United States District Court, W.D. Washington
October 07, 2004
Adam Karp, Bellingham, WA, Katrina Eve Glogowski, Seattle, WA, for Plaintiffs.
Charles A. Valente, Praveen Kosuri, Eli M. Rollman, Krasnow Saunders Cornblath, LLP, Chicago IL, and Steven H. Winterbauer, Winterbauer & Diamond P.L.L.C., Seattle, WA, for Defendants.
ORDER GRANTING MOTION TO COMPEL PRODUCTION OF “RICHIE” DOCUMENTS
*1 This matter comes before the Court on defendants' Motion to Compel the Production of the “Richie” Documents. (Dkt.# 46). Defendants served plaintiff Susan Grill with written discovery asking about plaintiff's communications with third parties relating to this litigation. In response, plaintiff identified a series of e-mail communications between plaintiff and a person who called himself “Richie.” However, plaintiff has refused to produce those e-mails to defendants, arguing that the attorney-work product doctrine protects the e-mails because they directly relate to the litigation, and because they contain communication between plaintiff's attorney and a potential expert witness. Plaintiff further argues that there is an issue of privacy regarding “Richie,” who is a member of a confidential list-serve concerning service dogs. Defendant argues that the doctrine does not pertain to these e-mails because they were written by plaintiff and a third party.
Having reviewed defendants' motion, plaintiff's response, defendants' reply to that response, and the remainder of the record, the Court hereby ORDERS:
(1) Defendants' Motion to Compel the Production of the “Richie” Documents (Dkt.# 46) is GRANTED. The work product doctrine protects trial preparation materials that reveal an attorney's strategy, intended lines of proof, evaluation of strengths and weaknesses, and inferences draw from interviews. Fed.R.Civ.P. 26(b)(3); Hickman v. Taylor, 329 U.S. 495, 67 S.Ct. 385, 91 L.Ed. 451 (1947). It applies only to “documents and tangible things prepared in anticipation of litigation or for trial”
by or on behalf of a party. Fed.R.Civ.P. 26(b)(3) (emphasis added). Plaintiff points to only one document that appears to fall under the doctrine-an e-mail from Dr. Frederick A. Shotz to plaintiff's counsel regarding specific issues in this case. The remaining e-mails are identified as e-mails between plaintiff and a third party that purportedly relate to plaintiff's retention of Dr. Shotz as an expert. The only specific concern cited by plaintiff as to those e-mails is that “Richie” apparently believed his communication with plaintiff would not be shared with anyone else.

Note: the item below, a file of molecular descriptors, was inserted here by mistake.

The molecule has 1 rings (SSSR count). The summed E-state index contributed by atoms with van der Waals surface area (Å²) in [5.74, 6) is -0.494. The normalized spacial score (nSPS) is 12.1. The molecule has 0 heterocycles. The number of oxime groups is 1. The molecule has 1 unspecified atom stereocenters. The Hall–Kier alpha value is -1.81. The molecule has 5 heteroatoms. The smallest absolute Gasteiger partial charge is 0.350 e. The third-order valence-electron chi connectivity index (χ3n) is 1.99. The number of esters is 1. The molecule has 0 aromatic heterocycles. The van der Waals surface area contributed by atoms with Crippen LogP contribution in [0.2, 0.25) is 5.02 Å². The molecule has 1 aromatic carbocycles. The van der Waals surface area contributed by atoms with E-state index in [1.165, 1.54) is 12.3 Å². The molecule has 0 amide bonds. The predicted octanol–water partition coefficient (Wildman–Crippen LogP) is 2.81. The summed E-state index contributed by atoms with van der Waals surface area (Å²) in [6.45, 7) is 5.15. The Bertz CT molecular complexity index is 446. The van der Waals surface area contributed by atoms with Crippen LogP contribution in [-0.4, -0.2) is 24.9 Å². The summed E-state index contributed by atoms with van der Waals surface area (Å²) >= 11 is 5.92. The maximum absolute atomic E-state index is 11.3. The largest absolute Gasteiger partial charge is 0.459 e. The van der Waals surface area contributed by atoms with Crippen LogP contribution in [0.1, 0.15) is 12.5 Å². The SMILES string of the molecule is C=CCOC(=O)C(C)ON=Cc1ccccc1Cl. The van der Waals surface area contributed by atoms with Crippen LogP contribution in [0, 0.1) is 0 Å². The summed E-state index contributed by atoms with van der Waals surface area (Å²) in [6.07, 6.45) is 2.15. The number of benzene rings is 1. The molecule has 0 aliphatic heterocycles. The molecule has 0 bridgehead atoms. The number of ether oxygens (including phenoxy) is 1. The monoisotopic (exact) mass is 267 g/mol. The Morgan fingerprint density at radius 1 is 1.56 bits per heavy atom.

Because plaintiff has not shown that the “Richie” e-mails were prepared in anticipation of litigation, the Court finds that the work-product doctrine does not apply. Accordingly, an in camera
review of those e-mails is denied, and plaintiff must produce the e-mails to defendants within 7 days of this Order.
As for the e-mail between plaintiff's counsel and Dr. Shotz, the Court has conducted an in camera
review, and finds that any privilege that may have existed with respect to that e-mail has been waived. The e-mail was forwarded by Dr. Shotz to the entire service dog list-serve, thereby undermining any assertion of confidentiality by plaintiff's counsel, and exposing the communication to multiple third parties. Moreover, the e-mail does not appear to reveal any litigation strategy by plaintiff's counsel, but rather reveals Dr. Shotz's opinions on how plaintiff's litigation should have been handled previously, or should be handled in the future. Accordingly, the work product doctrine no longer exists as to this e-mail, and plaintiff must produce it to defendants within 7 days of this Order.
*2 Finally, even though the Court has determined that the documents at issue are not protected by the work product doctrine, the Court does not find that plaintiff asserted such protection in bad faith, and declines to impose sanctions as requested by defendants.
(2) The Clerk shall direct a copy of this Order to all counsel of record.
End of Document.